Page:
Not So Quiet by Helen Zenna Smith

Not So Quiet cover

Not So Quiet by Helen Zenna Smith was first published in 1930 but my copy is a Virago from 1988. I can hardly believe it but this book has been sitting unread on my Virago shelves for getting on for 30 years. I have no idea why it has taken me so long to get around to it. When I picked it up last week and read the blurb I knew it was right up my street.

Helen Zenna Smith is a pseudonym . She was really Evadne Price, an Australian. She had a varied career, moving to England and becoming an actress, but she became a journalist and writer of children’s stories.

She was asked to write a parody of Erich Maria Remarque’s All Quiet on the Western Front which had just been published the year before. The parody was to be called All’s Quaint on the Western Front by Erica Remarks. She thought that was an awful idea – and I agree. But she agreed to write a woman’s war story and when she met Winifred Constance Young who had been an ambulance driver at the front she was able to read her wartime diaries and use them to help her to write this book which tells of the horrors of war. Something that the people back home didn’t want to know about.

This is a great book which is I think very truthful about the experiences of the soldiers in the trenches and the V.A.D.’s who had to pick up their broken bodies. Helen Smith is an ambulance driver and of course the war is nothing like the folks back home think it is. Her parents are proud of their splendid daughter who’s doing her bit for King and Country. Her mother is not at all interested in the realities of war, but she spends her time on committees and vying with another woman to be the most important person in the neighbourhood. The war has just brought excitement into her life and a chance to boast about her daughter.

The reality is that the women volunteers are treated far worse than the troops are. The ambulance station commandant is a monster of a woman who is constantly on the lookout for reasons to punish the volunteers she’s in charge of. This means that the women get hardly any sleep. After doing their long shifts they have to scrub out the ambulances which are full of blood, vomit, body parts and everything that should be inside a human being – but isn’t. The food is uneatable and even the smell of it cooking makes them feel sick. Soldiers feel sorry for them.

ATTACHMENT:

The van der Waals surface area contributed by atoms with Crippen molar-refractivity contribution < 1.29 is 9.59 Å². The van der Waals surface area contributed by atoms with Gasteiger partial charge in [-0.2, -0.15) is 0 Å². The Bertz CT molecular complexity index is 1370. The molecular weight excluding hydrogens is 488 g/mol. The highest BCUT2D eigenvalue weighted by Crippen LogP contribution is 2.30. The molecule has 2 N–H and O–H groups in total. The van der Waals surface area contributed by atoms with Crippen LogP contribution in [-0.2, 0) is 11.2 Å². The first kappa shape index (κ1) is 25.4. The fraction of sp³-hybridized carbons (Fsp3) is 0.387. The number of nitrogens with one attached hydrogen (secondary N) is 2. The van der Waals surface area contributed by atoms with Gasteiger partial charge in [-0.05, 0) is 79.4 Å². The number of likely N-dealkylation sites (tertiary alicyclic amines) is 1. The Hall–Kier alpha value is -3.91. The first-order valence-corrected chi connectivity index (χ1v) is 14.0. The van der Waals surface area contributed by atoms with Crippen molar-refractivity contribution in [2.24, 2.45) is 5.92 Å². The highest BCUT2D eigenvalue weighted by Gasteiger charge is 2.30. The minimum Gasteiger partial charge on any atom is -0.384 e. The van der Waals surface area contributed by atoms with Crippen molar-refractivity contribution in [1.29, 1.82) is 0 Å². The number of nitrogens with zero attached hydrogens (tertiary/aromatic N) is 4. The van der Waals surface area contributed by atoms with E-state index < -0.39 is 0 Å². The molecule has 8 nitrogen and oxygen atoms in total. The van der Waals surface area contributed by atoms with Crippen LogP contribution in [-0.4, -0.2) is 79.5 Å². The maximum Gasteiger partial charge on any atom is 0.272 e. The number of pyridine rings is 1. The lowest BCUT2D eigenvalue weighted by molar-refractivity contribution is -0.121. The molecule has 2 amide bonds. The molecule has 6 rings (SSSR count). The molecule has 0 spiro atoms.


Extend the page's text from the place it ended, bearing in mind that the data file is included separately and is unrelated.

There are quite a lot of detailed descriptions of mangled bodies and horrible injuries, but don’t let that put you off reading this book.

This book won the Prix Severigne in France as the “novel most calculated to promote international peace”.

The Summer Before the War by Helen Simonson

 The Summer Before the War cover

I really enjoyed Helen Simonson’s book Major Pettigrew’s Last Stand recently so I decided to read her new one The Summer Before the War. It’s quite a chunkster at 580 pages and when I got it from the library I was a bit daunted because I have so many books to read, but the print is quite big so it didn’t take me as long as I thought it would to read it. I can’t say that I enjoyed this one as much as Major Pettigrew though, and I was slightly disappointed that it was so radically different from her first book, but it did grow on me.

The setting is Rye, East Sussex, 1914. That summer was of course a famously beautiful one. Hugh and Daniel are cousins who have a close relationship with their Aunt Agatha and Uncle John, a childless couple who are well-heeled, John is something big in the Foreign Office and so is party to all of the political goings on between Britain and Germany.

Agatha has persuaded the local school board to employ a young woman to teach Latin, but this has made Agatha some enemies. It’s a godsend though for the teacher Beatrice Nash who has been left with virtually nothing to live on after the death of her father as he had not trusted her with the control of her inheritance from him, and has tied it all up under the control of unsympathetic relatives.

As war becomes a reality the town becomes a safe harbour for Belgian refugees, but not everyone is welcoming and it transpires that one young woman has suffered more than others from the attentions of German soldiers.

The subject matter is of course a lot heavier than the first Simonson book and I felt that this book dragged slightly towards the middle, but that may just have been because I didn’t have so much time for reading for a while and didn’t get through it as quickly as I would have liked. In fact the themes of the book are very similar to those of Major Pettigrew’s Last Stand, they’re just taking place 100 years earlier. There are some really good characters though.

Snobbery, racism, prejudice, bitchiness, family strife – all the usual nastiness that goes to make up almost any society of human beings in fact – appear in each of Helen Simonson’s books. I enjoyed it, just not as much as her first book.